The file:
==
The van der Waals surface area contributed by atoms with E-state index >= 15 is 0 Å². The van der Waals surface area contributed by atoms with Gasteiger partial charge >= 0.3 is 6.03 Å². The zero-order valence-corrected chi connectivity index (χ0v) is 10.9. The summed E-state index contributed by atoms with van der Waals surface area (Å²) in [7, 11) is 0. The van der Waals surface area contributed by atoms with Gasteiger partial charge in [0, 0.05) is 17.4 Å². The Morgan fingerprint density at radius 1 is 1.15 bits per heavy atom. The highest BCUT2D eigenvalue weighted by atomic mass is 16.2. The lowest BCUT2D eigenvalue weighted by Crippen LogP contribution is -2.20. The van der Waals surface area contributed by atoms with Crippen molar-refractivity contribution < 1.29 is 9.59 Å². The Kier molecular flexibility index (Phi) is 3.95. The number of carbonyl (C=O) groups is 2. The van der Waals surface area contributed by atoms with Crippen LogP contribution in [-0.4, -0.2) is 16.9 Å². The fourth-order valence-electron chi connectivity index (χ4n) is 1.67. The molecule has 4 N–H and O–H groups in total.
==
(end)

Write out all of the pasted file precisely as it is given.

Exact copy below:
The van der Waals surface area contributed by atoms with E-state index >= 15 is 0 Å². The van der Waals surface area contributed by atoms with Gasteiger partial charge >= 0.3 is 6.03 Å². The zero-order valence-corrected chi connectivity index (χ0v) is 10.9. The summed E-state index contributed by atoms with van der Waals surface area (Å²) in [7, 11) is 0. The van der Waals surface area contributed by atoms with Gasteiger partial charge in [0, 0.05) is 17.4 Å². The Morgan fingerprint density at radius 1 is 1.15 bits per heavy atom. The highest BCUT2D eigenvalue weighted by atomic mass is 16.2. The lowest BCUT2D eigenvalue weighted by Crippen LogP contribution is -2.20. The van der Waals surface area contributed by atoms with Crippen molar-refractivity contribution < 1.29 is 9.59 Å². The Kier molecular flexibility index (Phi) is 3.95. The number of carbonyl (C=O) groups is 2. The van der Waals surface area contributed by atoms with Crippen LogP contribution in [-0.4, -0.2) is 16.9 Å². The fourth-order valence-electron chi connectivity index (χ4n) is 1.67. The molecule has 4 N–H and O–H groups in total.